Cooking manga (Japanese: 料理漫画, Hepburn: ryōri manga), also known as gourmet manga (Japanese: グルメ漫画, Hepburn: gurume manga), is a genre of Japanese manga and anime where food, cooking, eating, or drinking is a central plot element. The genre achieved mainstream popularity in the early 1980s as a result of the "gourmet boom" associated with the Japanese bubble economy.


In Manga! Manga! The World of Japanese Comics, author Frederik L. Schodt categorizes cooking manga as type of "work manga", a loose category defined by stories about activities and professions that stress "perseverance in the face of impossible odds, craftsmanship, and the quest for excellence," and whose protagonists are frequently "young men from disadvantaged backgrounds who enter a profession and become the 'best in Japan.'"[1] Individual chapters of cooking manga typically focus on a specific dish, and the steps involved in preparing it.[2] While stories still incorporate standard narrative elements such as plot and character development, significant emphasis is frequently placed on the technical aspects of cooking and eating.[3] Cooking manga stories often feature detailed descriptions or photorealistic illustrations of the dish itself;[2] a recipe for the dish is often also included.[4]

Cooking manga is a multi-genre category,[4] with cooking manga stories that center romance, crime, mystery, and numerous other genres having been produced.[5] The age and gender of a cooking manga's protagonist typically indicates its intended audience, with both men and women forming the audience for the genre;[6] while home food preparation is stereotyped as women's work in Japan as it is in the West, professional cooking and connoisseurship tend to be considered as male activities.[6] Cooking manga is inclusive of stories concerning a variety of world cuisines, and is not limited to stories about Japanese cuisine exclusively.[7]


While manga has long contained references to food and cooking,[8] cooking manga would not emerge as a discrete genre until the 1970s. The three manga that are considered forerunners of the modern genre are Totsugeki Ramen (Weekly Shōnen Jump, 1970) by Mikiya Mochizuki, Cake Cake Cake (Nakayoshi, 1970) by Moto Hagio and Aya Ichinoki, and Kitchen Kenpo (Shimbun Akahata, 1970) by Mieko Kamei. The rise in interest in gourmet and cooking manga has been linked to the rise in average family income in the 1970s and the ability of ordinary Japanese families to eat out.[9]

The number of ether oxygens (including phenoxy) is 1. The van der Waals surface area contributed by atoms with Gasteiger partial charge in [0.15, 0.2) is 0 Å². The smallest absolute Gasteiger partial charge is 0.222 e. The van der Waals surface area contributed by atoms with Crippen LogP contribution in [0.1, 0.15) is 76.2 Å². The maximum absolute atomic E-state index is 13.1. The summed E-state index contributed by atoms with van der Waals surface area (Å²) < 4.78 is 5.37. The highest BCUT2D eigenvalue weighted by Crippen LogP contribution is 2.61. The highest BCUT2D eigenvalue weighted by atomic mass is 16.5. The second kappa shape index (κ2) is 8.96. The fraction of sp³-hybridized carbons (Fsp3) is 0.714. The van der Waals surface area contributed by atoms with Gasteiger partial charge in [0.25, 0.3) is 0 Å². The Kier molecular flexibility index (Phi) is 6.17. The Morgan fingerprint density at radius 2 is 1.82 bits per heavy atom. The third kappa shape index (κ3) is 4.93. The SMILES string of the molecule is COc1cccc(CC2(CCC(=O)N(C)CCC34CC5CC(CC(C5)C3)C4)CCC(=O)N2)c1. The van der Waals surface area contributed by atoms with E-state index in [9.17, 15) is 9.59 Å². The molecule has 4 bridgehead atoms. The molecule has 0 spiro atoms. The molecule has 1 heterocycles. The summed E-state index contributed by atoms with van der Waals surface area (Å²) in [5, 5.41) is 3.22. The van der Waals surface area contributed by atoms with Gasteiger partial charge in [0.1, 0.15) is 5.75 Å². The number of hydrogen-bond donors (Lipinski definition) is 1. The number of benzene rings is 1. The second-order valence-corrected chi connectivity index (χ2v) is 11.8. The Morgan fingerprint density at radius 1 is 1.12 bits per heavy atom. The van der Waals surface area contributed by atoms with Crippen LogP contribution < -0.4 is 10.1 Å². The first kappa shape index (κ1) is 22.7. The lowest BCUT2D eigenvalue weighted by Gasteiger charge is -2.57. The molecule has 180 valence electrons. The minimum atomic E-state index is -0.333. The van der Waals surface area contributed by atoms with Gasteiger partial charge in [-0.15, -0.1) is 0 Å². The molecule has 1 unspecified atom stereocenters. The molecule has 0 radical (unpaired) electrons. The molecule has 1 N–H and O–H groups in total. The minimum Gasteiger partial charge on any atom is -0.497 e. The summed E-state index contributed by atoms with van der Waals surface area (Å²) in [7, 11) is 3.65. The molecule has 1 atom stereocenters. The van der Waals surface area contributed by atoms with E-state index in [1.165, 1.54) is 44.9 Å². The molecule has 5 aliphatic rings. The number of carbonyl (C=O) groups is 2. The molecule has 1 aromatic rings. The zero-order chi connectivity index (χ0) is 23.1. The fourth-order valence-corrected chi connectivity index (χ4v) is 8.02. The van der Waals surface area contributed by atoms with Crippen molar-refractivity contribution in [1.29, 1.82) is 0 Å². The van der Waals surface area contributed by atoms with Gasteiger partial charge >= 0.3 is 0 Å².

[6] Jirō Gyū and Jō Big's Hōchōnin Ajihei [ja] (Ajihei the Cook), serialized in Weekly Shonen Jump from 1973 to 1977, is noted as one of the first cooking manga titles.[2] Hōchōnin Ajihei established several of the conventions still present in cooking manga today, including the exaggerated reactions of people eating the food as a way to convey its deliciousness to the reader who may have never tasted the pictured ingredients and the cooking battle where a qualified judge describes the taste to the reader.

The genre achieved mainstream popularity in the early 1980s as a result of Japan's "gourmet boom", wherein economic growth associated with the Japanese bubble economy widened access to luxury goods and caused the appreciation of fine foods, fine dining, and the culinary arts to become popular interests and hobbies.[8][10] During this period, Oishinbo (lit. The Gourmet) was first published in the manga magazine Big Comic Spirits; the 103-volume series would become the most-circulated cooking manga of all time.[8] Oishinbo is notable for shifting the focus of cooking manga from an artisan's skill or craft to a critic's discernment. The art is extremely restrained compared to previous cooking manga and the characters display their good taste through monologues about the purity of the ingredients or techniques used to draw out the best taste. Along with Oishinbo, the other two long running cooking manga that influenced this period were The Chef (1985) by Tadashi Katou and Cooking Papa (Weekly Morning, 1986) by Tochi Ueyama.

In the early 2000s, cooking manga began to focus more on attainable or everyday foods. Depiction of real restaurants' specialties became common as well as the inclusion of recipes at the end of the manga's chapter or anime's episode, a technique Cooking Papa pioneered. After Oishinbo was put on hiatus in 2014, there was an explosion of narrowly focused food and cooking manga. Themes included everything from ekiben to hamburgers to eel.

To date, nearly 1,000 manga series in the cooking genre have been produced.[11]

See also


  1. ^ Schodt 1983, pp. 106.
  2. ^ a b c Thompson, Jason (2012). Manga: The Complete Guide. Random House. ISBN 978-0345485908.
  3. ^ Alverson, Brigid (8 December 2016). "7 Mouthwatering Manga About Food". Barnes and Noble. Retrieved 5 December 2019.
  4. ^ a b Butor, Cindy (30 October 2017). "Buy, Borrow, Bypass: Cooking Manga". BookRiot. Archived from the original on 7 November 2019. Retrieved 5 December 2019.
  5. ^ Asaff, Sarabeth (10 April 2014). "Cooking Manga You'll Want to Read". Udemy. Retrieved 5 December 2019.
  6. ^ a b c Brau 2010, pp. 111.
  7. ^ Brau 2010, pp. 112.
  8. ^ a b c Brau 2010, pp. 110.
  9. ^ Sugimura, Kei. 50 Years of Gourmet Manga. Seikaisha Shinsho, 2017. ISBN 978-4061386181.
  10. ^ Ashkenazi & Jacob 2003, pp. 26.
  11. ^ Kirshner, Hannah (3 October 2018). "Japan's Father of Cooking Manga". Taste. Retrieved 5 December 2019.

Works cited

Further reading